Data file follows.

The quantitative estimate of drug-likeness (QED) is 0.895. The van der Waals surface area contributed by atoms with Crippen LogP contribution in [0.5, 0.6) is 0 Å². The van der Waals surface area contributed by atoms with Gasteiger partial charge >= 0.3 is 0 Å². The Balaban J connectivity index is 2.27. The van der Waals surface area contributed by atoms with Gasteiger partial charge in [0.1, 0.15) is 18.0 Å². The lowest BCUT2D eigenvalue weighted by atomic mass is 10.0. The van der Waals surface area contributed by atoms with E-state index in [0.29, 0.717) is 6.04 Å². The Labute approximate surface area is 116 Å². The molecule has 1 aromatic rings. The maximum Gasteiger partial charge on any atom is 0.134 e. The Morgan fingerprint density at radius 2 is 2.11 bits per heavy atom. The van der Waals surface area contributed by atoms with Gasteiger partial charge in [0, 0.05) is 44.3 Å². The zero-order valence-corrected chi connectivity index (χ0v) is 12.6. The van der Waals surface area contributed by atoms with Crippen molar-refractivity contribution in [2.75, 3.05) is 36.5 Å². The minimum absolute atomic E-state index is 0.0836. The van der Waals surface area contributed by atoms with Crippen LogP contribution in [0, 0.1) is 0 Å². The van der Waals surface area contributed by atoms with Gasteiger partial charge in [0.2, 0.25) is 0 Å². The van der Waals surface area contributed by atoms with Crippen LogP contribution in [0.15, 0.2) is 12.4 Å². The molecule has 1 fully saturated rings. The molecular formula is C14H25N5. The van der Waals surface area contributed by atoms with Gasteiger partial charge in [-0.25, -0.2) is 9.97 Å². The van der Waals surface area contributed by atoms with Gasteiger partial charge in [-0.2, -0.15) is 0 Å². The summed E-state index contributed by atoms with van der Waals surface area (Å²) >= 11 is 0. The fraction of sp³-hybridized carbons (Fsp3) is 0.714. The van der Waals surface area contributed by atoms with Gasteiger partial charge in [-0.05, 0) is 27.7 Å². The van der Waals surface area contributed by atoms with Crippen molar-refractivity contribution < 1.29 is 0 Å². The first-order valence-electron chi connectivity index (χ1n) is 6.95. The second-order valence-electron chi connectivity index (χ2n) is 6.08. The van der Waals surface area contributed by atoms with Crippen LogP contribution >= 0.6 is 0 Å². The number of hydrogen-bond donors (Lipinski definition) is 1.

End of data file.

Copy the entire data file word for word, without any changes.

The quantitative estimate of drug-likeness (QED) is 0.895. The van der Waals surface area contributed by atoms with Crippen LogP contribution in [0.5, 0.6) is 0 Å². The van der Waals surface area contributed by atoms with Gasteiger partial charge >= 0.3 is 0 Å². The Balaban J connectivity index is 2.27. The van der Waals surface area contributed by atoms with Gasteiger partial charge in [0.1, 0.15) is 18.0 Å². The lowest BCUT2D eigenvalue weighted by atomic mass is 10.0. The van der Waals surface area contributed by atoms with E-state index in [0.29, 0.717) is 6.04 Å². The Labute approximate surface area is 116 Å². The molecule has 1 aromatic rings. The maximum Gasteiger partial charge on any atom is 0.134 e. The Morgan fingerprint density at radius 2 is 2.11 bits per heavy atom. The van der Waals surface area contributed by atoms with Gasteiger partial charge in [0, 0.05) is 44.3 Å². The zero-order valence-corrected chi connectivity index (χ0v) is 12.6. The van der Waals surface area contributed by atoms with Crippen molar-refractivity contribution in [2.75, 3.05) is 36.5 Å². The minimum absolute atomic E-state index is 0.0836. The van der Waals surface area contributed by atoms with Crippen LogP contribution in [0, 0.1) is 0 Å². The van der Waals surface area contributed by atoms with Gasteiger partial charge in [0.2, 0.25) is 0 Å². The van der Waals surface area contributed by atoms with Crippen LogP contribution in [0.15, 0.2) is 12.4 Å². The molecule has 1 fully saturated rings. The molecular formula is C14H25N5. The van der Waals surface area contributed by atoms with Gasteiger partial charge in [-0.25, -0.2) is 9.97 Å². The van der Waals surface area contributed by atoms with Gasteiger partial charge in [-0.2, -0.15) is 0 Å². The summed E-state index contributed by atoms with van der Waals surface area (Å²) >= 11 is 0. The fraction of sp³-hybridized carbons (Fsp3) is 0.714. The van der Waals surface area contributed by atoms with Gasteiger partial charge in [-0.05, 0) is 27.7 Å². The van der Waals surface area contributed by atoms with Crippen molar-refractivity contribution < 1.29 is 0 Å². The first-order valence-electron chi connectivity index (χ1n) is 6.95. The second-order valence-electron chi connectivity index (χ2n) is 6.08. The van der Waals surface area contributed by atoms with Crippen LogP contribution >= 0.6 is 0 Å². The number of hydrogen-bond donors (Lipinski definition) is 1.